New Adventures in Wire Jewelry Making: Fun with WoolyWire
I love it when a new product helps me rediscover an old technique, or vice versa. When my friend Stephanie "The Dixon Chick" Dixon turned me onto new "handspun fiberwire" WoolyWire, which are felted fibers on a copper wire core that I think of as bendable yarn, I immediately wanted to try it in all my favorite wire jewelry-making projects and techniques.
So I dug out back issues of Step-by-Step Wire Jewelry magazine and started browsing for WoolyWire-friendly designs. I searched for ways to make the most of this unique new product, thinking that coiling, wrapping, and creating links would be the best options.
Coiling and wrapping seem to be a great way to make great use of it because it wraps and coils onto just about anything you want to put it on, and because it's all wired, you don't need any adhesives or connections other than the "cold connection" of wrapping it on. So I made simple wire hoops and teardrop shapes and then added a little extra interest in the form of a splash color and texture by wrapping on some WoolyWire. I wrapped loosely on one pair and tightly on the other, and embellished one pair with green fluorite briolettes.
These channel beads from Nunn Design were just begging for something bright and colorful to be wrapped around them. Enter the WoolyWire! These beads are also great with decorative papers, regular wire, epoxy clay and crystals, polymer clay, or other fibers wrapped around them. Make two, hang them from ear wires, and voila! Super quick earrings. (Or slide one or a few on a chain for a fast necklace or bracelet.)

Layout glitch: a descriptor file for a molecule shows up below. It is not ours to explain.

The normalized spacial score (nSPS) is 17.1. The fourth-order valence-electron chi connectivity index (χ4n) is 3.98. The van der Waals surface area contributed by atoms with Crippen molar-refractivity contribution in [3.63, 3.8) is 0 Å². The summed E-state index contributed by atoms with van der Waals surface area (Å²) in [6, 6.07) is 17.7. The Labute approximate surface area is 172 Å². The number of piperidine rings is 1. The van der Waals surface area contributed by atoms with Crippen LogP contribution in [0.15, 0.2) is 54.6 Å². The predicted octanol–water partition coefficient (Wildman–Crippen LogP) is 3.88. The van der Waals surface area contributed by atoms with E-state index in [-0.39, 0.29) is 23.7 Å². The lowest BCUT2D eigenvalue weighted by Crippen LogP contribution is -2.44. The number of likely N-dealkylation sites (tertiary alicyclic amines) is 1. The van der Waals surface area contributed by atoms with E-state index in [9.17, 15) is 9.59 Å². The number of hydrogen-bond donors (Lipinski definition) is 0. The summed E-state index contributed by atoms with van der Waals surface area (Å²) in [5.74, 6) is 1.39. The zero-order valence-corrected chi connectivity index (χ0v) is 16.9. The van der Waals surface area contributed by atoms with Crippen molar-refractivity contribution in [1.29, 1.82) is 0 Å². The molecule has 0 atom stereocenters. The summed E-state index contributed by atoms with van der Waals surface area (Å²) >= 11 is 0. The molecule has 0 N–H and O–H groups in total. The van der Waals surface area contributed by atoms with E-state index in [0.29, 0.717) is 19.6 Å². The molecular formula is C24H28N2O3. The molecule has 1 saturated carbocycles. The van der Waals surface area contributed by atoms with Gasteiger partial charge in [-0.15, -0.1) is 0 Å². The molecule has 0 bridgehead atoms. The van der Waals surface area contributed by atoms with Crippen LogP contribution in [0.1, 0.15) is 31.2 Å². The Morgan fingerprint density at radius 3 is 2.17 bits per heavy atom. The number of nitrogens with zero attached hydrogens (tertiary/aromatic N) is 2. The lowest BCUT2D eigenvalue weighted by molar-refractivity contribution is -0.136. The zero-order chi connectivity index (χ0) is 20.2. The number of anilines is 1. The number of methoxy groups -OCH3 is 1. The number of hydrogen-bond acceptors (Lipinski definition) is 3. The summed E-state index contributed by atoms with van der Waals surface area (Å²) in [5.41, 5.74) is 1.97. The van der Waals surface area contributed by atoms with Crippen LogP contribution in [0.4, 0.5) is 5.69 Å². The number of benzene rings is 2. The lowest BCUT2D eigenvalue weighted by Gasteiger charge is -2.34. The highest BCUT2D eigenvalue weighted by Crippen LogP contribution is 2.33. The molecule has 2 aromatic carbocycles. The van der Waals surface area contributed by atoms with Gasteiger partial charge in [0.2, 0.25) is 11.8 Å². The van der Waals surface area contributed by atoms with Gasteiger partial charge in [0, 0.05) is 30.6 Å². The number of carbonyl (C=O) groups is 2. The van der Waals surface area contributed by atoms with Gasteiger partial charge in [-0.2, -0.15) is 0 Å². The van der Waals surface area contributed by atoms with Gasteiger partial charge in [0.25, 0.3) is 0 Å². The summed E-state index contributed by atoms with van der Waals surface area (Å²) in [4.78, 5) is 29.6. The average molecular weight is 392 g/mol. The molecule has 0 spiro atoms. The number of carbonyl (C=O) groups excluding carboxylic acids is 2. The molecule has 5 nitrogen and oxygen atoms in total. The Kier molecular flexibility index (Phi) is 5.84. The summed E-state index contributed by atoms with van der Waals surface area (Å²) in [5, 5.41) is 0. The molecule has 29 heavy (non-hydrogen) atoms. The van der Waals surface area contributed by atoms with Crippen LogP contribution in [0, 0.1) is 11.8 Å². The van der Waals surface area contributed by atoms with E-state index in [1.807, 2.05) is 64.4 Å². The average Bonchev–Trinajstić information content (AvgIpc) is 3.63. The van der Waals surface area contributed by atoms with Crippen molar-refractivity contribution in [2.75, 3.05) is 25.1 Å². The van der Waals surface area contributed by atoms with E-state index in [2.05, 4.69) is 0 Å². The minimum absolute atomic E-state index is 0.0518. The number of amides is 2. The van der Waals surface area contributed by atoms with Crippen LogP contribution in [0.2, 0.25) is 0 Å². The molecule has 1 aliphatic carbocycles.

I was also intrigued with the idea of making individual wire links out of this "bendable yarn" and turning them into gorgeous colorful chain in bracelets. I made the "Whirligig" and something inspired by the "Ball of Yarn" links from Cindy Wimmer's The Missing Link book. I had to hammer the Whirligig links a bit to work-harden them to help them keep their shape better; the core wire is quite soft. Though it doesn't feel itchy, it might be considered a little itchy on the neck as a necklace chain, but that's easily fixed. Make some links with WoolyWire and use them as the front segment or focal piece on a necklace of ribbon, leather cord, or regular chain. Perfect for autumn!
|Serenhippity Hoops earrings
by Genea Crivello-Knable.
After I played around with coiling and wrapping the WoolyWire, I realized that the wire doesn't have to be a secondary addition–it can be the primary material. Where I first made wire loops and then wrapped them, I could've just made the loops from the WoolyWire and embellished that with other beads, like these earrings by Genea Crivello-Knable. I love the idea of lampwork glass with WoolyWire; they both have a blend of swirling colors that pair up so nicely.
The more I make jewelry, the more I value wire. Now having a wire product that's also colorful and adds texture to my pieces makes me enjoy wireworking even more.
|Empress of the Thicket and Green Tango earrings
by Genea Crivello-Knable.
For more inspiring wire jewelry designs and step-by-step wirework projects, subscribe to Step-by-Step Wire Jewelry magazine. Each issue is packed with tutorials and ideas as well as tips on techniques and new products–all from leading wire-jewelry experts.
P.S. See lots of other inspiring projects made with WoolyWire on their Pinterest board.
Genea Crivello-Knable: www.geneack.etsy.com